The BBC may like to think of the Match of the Day brand as a leading light of their channels, but in truth football is no longer something that the broadcaster does particularly well. I think where once fans would have been mortified at the prospect of it disappearing from their screens, now there exists a much more apathetic attitude towards the prospect. Alternatives to MOTD have sprung-up and grown with the demand for the Premier League product, and the original has neglected to modify its format or its approach to counter that.
So then the obvious question; for how long does the BBC continue to pay the huge salaries that exist on the Saturday night sofas? Or, more importantly, how long does the license-payer tolerate that expense?
Blackburn’s defensive performance at Anfield
While Kenny Dalglish curses the profligacy of his misfiring team, credit where it’s due to Blackburn. Ravaged by injury, populated by teenagers, and rock-bottom of the league – a recipe for a hammering at one of the biggest grounds at the country? Not so.
Given the lack of experienced Premier League pedigree that Steve Kean has at his disposal, surely the much-maligned Scot deserves to take some credit for instilling within the players he does have enough desire to rage against the odds.
Blackburn are were they are in the league because of a lack of resources and the deception of their owners, conversely, the effort and determination of their players on Boxing Day was a credit to the club. Adam Henley, Grant Hanley, Jason Lowe, reserve goalkeeper Mark Bunn – Steve Kean has to be praised for equipping these players with enough belief to withstand the onslaught they faced on Monday.
What the fans who so shamefully abuse Kean might have to wake up to, is that while they may not like the manager, the players seem willing to play for him. Similarly, maybe they also need to recognise that they are part of the problem at Ewood Park.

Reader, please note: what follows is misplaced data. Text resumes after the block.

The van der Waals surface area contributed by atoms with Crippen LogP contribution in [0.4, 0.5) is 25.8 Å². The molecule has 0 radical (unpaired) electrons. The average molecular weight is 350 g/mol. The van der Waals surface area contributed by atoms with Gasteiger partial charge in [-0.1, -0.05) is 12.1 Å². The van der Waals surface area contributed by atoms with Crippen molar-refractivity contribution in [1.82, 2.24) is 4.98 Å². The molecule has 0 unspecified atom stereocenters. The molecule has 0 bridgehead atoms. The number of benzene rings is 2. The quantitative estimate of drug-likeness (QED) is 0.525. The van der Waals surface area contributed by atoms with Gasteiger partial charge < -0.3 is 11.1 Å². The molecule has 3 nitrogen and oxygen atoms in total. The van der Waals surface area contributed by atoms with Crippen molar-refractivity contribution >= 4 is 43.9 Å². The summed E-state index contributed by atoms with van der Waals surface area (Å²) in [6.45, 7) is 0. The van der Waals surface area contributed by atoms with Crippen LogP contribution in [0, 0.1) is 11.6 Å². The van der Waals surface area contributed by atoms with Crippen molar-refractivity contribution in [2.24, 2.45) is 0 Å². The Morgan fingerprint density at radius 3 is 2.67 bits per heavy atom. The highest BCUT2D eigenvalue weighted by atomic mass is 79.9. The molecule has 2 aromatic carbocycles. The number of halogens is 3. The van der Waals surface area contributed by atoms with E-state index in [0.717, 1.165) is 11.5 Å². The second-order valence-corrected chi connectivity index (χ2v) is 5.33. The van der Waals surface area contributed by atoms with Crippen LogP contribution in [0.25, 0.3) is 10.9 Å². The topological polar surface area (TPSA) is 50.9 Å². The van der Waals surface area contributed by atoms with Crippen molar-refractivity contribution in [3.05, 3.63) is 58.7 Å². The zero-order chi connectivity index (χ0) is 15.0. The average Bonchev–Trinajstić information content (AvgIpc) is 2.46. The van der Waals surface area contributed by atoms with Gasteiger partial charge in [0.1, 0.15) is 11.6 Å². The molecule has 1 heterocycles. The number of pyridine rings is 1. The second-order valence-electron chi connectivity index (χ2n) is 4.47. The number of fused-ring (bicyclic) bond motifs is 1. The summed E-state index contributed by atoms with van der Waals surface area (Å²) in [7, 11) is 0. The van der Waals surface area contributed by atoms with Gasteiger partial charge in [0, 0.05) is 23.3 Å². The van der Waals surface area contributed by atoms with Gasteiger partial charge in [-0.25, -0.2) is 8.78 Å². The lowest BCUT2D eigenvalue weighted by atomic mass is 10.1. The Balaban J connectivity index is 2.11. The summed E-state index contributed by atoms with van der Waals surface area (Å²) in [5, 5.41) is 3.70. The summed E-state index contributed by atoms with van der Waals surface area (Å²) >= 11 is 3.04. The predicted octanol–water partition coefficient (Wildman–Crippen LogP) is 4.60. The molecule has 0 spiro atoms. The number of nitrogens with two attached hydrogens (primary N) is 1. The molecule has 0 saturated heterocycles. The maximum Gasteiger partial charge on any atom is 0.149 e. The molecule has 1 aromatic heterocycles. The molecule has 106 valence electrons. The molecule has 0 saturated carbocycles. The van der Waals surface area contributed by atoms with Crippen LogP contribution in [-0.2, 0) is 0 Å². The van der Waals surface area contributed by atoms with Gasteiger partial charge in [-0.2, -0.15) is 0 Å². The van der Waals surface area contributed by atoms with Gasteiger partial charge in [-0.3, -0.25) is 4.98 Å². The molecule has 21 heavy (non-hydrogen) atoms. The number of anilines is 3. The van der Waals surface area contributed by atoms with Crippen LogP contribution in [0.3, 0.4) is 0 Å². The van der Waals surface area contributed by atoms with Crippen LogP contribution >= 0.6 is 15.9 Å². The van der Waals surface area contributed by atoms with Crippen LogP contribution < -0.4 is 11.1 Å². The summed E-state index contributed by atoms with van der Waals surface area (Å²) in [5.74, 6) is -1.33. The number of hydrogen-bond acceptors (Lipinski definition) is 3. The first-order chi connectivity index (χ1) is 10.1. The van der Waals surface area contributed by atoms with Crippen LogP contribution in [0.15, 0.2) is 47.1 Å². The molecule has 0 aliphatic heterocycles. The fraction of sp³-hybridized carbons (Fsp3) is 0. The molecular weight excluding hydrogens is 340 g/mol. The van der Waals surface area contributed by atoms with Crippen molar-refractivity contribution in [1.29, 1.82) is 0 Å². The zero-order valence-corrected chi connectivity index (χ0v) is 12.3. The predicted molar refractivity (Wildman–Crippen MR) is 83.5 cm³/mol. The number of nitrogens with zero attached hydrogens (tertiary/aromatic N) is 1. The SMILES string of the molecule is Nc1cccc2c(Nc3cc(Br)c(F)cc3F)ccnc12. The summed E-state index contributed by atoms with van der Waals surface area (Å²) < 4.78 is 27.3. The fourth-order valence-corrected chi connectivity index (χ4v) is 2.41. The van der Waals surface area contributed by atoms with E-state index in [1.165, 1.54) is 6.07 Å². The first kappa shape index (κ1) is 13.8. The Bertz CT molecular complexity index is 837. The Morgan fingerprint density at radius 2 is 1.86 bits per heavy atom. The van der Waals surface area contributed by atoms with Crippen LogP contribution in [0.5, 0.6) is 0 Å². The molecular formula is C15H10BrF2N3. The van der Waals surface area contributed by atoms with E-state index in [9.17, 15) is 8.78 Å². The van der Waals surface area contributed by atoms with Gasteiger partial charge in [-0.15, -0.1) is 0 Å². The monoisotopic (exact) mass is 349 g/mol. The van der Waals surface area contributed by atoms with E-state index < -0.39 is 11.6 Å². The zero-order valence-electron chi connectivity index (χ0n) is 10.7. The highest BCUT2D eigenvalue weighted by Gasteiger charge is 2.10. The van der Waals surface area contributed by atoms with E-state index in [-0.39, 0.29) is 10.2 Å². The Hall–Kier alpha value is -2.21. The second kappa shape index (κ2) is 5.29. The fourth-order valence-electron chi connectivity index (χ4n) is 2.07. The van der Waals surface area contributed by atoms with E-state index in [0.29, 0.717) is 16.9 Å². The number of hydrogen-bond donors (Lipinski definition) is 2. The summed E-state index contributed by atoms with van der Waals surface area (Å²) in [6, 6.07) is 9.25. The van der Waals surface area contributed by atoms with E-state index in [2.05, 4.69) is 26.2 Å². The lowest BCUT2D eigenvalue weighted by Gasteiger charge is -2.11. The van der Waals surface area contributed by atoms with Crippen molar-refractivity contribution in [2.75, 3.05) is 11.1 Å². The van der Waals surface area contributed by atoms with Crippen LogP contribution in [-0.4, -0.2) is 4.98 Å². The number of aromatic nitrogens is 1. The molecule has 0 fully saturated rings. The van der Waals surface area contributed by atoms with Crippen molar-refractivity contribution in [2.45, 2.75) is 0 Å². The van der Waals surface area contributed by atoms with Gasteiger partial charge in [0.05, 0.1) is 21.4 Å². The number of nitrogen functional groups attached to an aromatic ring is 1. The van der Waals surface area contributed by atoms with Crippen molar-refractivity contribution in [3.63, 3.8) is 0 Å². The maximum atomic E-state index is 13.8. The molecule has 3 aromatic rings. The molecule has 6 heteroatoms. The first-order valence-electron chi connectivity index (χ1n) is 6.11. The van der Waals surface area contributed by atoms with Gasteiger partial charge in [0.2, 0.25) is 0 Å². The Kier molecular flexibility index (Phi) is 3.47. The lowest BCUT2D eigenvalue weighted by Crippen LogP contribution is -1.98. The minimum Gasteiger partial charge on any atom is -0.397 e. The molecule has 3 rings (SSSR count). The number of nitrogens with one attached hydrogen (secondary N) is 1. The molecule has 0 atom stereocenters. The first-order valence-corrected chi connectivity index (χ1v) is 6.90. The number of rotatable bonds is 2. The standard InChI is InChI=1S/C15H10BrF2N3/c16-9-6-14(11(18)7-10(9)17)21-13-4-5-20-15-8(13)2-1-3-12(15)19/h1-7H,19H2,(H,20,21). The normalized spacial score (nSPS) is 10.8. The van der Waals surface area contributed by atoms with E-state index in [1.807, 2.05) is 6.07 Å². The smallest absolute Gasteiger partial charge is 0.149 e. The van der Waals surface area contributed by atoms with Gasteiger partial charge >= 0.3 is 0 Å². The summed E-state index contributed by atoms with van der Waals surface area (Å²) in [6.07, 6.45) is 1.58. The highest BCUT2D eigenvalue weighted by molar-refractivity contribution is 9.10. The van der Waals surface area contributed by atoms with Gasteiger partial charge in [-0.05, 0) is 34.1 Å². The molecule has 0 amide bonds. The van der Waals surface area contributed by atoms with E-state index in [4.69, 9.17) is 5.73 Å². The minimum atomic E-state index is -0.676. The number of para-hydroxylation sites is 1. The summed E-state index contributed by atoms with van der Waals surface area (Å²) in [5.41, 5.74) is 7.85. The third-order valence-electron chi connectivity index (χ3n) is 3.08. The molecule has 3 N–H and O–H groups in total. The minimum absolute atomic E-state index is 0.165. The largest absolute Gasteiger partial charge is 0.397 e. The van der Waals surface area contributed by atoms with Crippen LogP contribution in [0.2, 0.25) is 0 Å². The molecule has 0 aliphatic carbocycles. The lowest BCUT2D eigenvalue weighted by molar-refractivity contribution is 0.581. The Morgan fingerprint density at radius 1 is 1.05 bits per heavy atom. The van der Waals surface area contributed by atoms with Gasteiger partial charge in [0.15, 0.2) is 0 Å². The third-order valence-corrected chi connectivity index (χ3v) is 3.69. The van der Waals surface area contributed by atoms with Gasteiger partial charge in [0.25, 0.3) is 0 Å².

Howard Webb’s penalty decision in Sunderland/Everton
Another game altered by another ridiculous refereeing decision. Those who cling to the ‘objectivity’ of an officials role need look no further than the Stadium of Light on Monday, because it’s an example of an ‘error’ rather than a ‘difference in opinion’. It’s not a penalty, it’s a farce.
How much longer must we wait before technology finally banishes this kind of absurdity from the sport? Maybe when the sport was amateur this kind of thing was acceptable, but not now, not with so much riding on each individual game. Fixtures should never be decided by referees, but the last few weeks has seen a flurry of games taken out of the hands of the teams by the official.
It’s just time, debating injustices has become utterly tedious – the game needs to catch up with every other major sport and embrace the assistance on offer rather than arrogantly dismissing it.
Honourable mention to Phil Dowd by the way.
It’s one of those issues that is truly divisive, and there don’t seem to be many fence-sitters regarding Liverpool’s support of Luis Suarez at Wigan on Wednesday night.
I understand Kenny Dalglish’s desire to support his player, much as I do the Liverpool players’ unity in the face of adversity – but this was the wrong gesture at the wrong time. Liverpool, as a club, are and always will be bigger than an individual player, yet the decision to warm-up in those T-shirts almost created a question mark against the club as a whole rather than just against Suarez. Obviously that’s just a perception, but it shows how poorly thought-out this public relations exercise really was.